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DISASTER MANAGEMENT
DR Congo snubs calls for inquiry of massacre video
by Staff Writers
Kinshasa (AFP) Feb 20, 2017


US 'deeply concerned' over alleged DR Congo video massacre
Washington (AFP) Feb 20, 2017 - The United States on Sunday said it was "deeply concerned" over a video purporting to show soldiers shooting dead unarmed civilians in the Democratic Republic of Congo.

US State Department Acting Spokesman Mark Toner condemned the video footage released on Saturday which appeared to show armed troops summarily executing civilians, including women and children.

"Such extrajudicial killing, if confirmed, would constitute gross violations of human rights and threatens to incite widespread violence and instability in an already fragile country," Toner said in a statement.

"We call upon the government of the Democratic Republic of Congo to launch an immediate and thorough investigation, in collaboration with international organizations responsible for monitoring human rights, to identify those who perpetrated such heinous abuses, and to hold accountable any individual proven to have been involved."

The apparent massacre took place in the village of Mwanza Lomba, amid ongoing clashes between government troops and Kamwina Nsapu militia members.

The DR Congo government has discounted the authenticity of the seven-minute video, calling it a "ridiculous fake... worthy of scenes from a Rambo movie."

The Democratic Republic of Congo on Monday flatly rejected international calls to investigate a video purporting to show a massacre of unarmed men and women by DR Congo soldiers.

The government's refusal came as two other videos showing alleged abuses by DR Congo soldiers began circulating on social media networks.

The seven-minute video that emerged over the weekend shows a group of uniformed men opening fire, then walking among at least 20 bodies, apparently in the violence-wracked central Kasai region.

Washington and Paris both called on the government to open an inquiry, with a US State Department spokesman condemning the "heinous abuses" seen in the video.

UN High Commissioner for Human Rights Zeid Ra'ad Al Hussein also called on Congo to investigate and to implement a "comprehensive peace plan" to halt escalating violence in the country.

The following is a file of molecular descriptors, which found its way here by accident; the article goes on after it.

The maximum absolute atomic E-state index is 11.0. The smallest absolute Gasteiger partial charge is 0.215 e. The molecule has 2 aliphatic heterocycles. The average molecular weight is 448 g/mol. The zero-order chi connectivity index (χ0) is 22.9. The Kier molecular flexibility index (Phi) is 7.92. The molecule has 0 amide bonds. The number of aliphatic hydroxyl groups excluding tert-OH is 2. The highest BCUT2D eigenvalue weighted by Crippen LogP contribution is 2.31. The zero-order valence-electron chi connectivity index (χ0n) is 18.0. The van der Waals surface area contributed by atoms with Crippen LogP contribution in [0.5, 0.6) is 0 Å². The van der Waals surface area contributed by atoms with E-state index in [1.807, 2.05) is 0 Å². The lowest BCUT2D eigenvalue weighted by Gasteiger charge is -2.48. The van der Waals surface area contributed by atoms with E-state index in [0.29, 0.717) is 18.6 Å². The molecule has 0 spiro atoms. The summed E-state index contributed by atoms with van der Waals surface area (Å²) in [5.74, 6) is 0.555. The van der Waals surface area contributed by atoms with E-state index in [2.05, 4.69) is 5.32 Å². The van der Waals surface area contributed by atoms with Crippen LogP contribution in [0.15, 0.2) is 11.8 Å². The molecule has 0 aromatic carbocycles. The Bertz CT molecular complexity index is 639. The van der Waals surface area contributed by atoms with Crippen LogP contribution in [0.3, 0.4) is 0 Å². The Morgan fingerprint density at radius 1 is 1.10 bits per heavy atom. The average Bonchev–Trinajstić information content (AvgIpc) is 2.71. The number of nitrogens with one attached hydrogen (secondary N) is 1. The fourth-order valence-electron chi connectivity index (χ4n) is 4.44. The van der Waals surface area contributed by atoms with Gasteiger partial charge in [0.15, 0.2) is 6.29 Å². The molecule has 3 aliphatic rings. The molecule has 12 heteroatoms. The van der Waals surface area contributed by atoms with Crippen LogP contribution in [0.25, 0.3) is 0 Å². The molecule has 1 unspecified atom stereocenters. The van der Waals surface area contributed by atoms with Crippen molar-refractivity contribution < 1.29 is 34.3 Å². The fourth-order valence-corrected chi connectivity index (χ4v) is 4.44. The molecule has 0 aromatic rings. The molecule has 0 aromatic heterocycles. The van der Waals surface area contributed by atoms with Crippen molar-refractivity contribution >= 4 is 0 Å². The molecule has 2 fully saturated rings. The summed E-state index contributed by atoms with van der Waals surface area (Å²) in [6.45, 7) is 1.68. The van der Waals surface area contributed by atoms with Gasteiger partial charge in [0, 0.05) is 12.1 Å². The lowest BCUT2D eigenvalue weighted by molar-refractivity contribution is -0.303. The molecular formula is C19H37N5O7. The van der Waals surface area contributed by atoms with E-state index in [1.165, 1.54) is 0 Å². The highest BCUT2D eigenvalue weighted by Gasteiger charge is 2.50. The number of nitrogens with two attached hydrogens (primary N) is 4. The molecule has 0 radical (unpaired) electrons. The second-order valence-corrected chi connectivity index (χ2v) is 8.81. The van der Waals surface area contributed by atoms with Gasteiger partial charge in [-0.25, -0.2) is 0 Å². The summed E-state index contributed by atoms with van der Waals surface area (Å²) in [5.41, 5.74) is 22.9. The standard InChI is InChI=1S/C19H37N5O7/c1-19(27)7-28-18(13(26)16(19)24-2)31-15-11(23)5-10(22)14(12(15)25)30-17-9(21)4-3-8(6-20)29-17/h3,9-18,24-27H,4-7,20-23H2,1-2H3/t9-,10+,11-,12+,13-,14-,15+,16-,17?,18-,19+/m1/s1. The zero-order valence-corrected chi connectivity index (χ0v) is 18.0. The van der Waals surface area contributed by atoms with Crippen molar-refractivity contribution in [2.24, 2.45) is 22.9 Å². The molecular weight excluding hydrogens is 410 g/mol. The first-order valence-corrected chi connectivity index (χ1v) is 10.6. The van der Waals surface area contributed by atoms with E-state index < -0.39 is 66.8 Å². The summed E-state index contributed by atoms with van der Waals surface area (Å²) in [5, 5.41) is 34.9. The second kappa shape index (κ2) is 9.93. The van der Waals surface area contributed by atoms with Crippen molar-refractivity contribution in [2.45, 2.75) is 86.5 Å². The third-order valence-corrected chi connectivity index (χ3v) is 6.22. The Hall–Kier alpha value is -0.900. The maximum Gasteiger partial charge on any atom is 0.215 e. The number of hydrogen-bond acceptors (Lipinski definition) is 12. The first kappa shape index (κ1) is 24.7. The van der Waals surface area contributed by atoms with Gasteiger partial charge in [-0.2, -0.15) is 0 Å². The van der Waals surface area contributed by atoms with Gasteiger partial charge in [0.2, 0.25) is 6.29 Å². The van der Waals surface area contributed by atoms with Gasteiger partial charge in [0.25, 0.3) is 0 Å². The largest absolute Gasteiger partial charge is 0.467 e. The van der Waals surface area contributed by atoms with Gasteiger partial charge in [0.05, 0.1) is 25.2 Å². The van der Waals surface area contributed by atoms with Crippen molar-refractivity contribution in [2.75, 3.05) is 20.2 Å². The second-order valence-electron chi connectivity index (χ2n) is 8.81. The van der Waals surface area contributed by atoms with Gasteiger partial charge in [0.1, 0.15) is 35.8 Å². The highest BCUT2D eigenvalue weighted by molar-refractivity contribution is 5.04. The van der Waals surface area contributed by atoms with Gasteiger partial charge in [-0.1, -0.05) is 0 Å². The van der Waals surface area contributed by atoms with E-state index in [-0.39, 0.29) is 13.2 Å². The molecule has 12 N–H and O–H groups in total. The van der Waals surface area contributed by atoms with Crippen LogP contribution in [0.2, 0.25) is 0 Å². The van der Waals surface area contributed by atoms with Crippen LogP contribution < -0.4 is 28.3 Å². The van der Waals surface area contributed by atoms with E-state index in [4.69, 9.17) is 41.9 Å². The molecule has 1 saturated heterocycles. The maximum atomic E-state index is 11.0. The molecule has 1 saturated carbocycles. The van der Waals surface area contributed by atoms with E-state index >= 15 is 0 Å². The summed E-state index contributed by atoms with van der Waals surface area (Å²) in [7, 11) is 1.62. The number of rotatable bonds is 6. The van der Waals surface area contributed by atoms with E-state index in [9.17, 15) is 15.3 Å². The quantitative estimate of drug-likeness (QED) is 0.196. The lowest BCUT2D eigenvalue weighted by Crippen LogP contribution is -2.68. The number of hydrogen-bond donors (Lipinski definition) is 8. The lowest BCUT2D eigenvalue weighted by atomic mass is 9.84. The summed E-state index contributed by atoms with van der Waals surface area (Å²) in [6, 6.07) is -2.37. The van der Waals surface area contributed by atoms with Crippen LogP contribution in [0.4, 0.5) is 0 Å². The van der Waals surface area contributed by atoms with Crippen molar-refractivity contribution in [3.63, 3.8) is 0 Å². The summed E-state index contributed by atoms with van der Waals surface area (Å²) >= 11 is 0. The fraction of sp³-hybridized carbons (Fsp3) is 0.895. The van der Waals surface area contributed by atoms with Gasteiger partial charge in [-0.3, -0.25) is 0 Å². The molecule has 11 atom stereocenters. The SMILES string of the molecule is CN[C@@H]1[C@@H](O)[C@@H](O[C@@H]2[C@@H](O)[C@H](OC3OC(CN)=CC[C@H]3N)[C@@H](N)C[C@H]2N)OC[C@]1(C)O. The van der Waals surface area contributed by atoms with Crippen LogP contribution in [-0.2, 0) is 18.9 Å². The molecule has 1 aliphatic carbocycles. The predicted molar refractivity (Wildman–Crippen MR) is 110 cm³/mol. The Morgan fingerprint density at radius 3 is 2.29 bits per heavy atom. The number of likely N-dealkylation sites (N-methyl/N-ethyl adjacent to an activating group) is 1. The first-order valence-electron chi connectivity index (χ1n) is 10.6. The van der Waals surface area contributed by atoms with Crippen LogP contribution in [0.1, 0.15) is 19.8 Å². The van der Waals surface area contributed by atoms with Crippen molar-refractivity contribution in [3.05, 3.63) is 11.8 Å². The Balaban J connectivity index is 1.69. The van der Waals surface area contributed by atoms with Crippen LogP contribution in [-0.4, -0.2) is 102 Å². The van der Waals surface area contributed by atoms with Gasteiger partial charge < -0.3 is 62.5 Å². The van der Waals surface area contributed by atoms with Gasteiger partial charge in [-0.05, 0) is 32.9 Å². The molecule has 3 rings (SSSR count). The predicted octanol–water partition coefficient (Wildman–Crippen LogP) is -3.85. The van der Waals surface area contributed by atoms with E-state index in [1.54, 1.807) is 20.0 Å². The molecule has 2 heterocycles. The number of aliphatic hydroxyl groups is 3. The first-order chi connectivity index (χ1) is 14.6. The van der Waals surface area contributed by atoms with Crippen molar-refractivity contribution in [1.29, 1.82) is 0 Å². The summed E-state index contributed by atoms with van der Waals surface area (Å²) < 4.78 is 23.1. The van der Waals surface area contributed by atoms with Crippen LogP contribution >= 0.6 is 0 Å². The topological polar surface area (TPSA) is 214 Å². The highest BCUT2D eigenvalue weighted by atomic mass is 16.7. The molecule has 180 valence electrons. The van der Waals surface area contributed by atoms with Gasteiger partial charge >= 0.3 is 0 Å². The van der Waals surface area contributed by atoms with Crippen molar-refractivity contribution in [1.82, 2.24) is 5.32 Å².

But Kinshasha, saying it was routinely the target of "malicious rumours", brushed off the demands.

In a statement calling the video the work of "anonymous amateurs", the government said "it is not our job to prove the innocence of the FARDC", the name of DR Congo's armed forces.

"It's up to the accusers, unknown for now, to prove these facts so that all implicated parties can respond, in line with the law."

On Saturday, the government had nonetheless acknowledged possible "excesses and abuse" by soldiers, two of whom it said were on trial for unspecified charges.

But a government spokesman, Lambert Mende, said Monday that they were not being charged with war crimes or crimes against humanity, but "violations of orders" and "extortion" during an operation in Mwanza Lomba, the Kasai village where the video was filmed.

- New videos emerge -

The Kasai region has been plagued by violence since mid-August when government forces killed a tribal chief and militia leader, Kamwina Nsapu, who had rebelled against the central government.

At least 200 people have been killed since then, leading the UN mission in the country to pledge at least 100 peacekeepers for the region.

The authenticity of the Kasai video has not been proven, but the two videos that emerged Monday, supposedly taken in the same region, also purportedly show abuses by DR Congo forces.

In one, a woman wearing a red band, often used by the Nsapu rebels, is lying on the ground, apparently shot in the hip.

She is being questioned by unseen men speaking in Tshiluba, a language of Kasai-Central.

The woman is then kicked in the head and the neck, and jeered at when she asks to be evacuated.

Another video shows at least eight children wounded or killed by bullets, surrounded by men in uniforms or navy blue outfits similar to those worn by DR Congo police officers.

Shots can be heard offscreen, and insults are hurled at the victims in both Tshiluba and Lingala, the language used by Congo's army.

A spokesman for the UN force, MONUSCO, condemned atrocities by Nsapu's militia in early February as well as the use of disproportionate force by the national army.

As well as the tribal conflict in Kasai, Congo has been rocked by political violence after President Joseph Kabila failed to step down at the end of his second and final term in December.

Under a power-sharing deal signed on New Year's Eve, Kabila will remain in office until the "end of 2017" but a transition council was also to be established.

An opposition coalition, Rassemblement, condemned the government's attitude of "permanent denial" in the face of alleged abuses, and called for an independent international inquiry into acts of "revolting cruelty".

But a spokesman for Kabila's Alliance for a Presidential Majority, Andre-Alain Atundu, said that he would not respond to "rumours", and that the government would wait to receive information before "determining what is true or false".

burs-js/pdw


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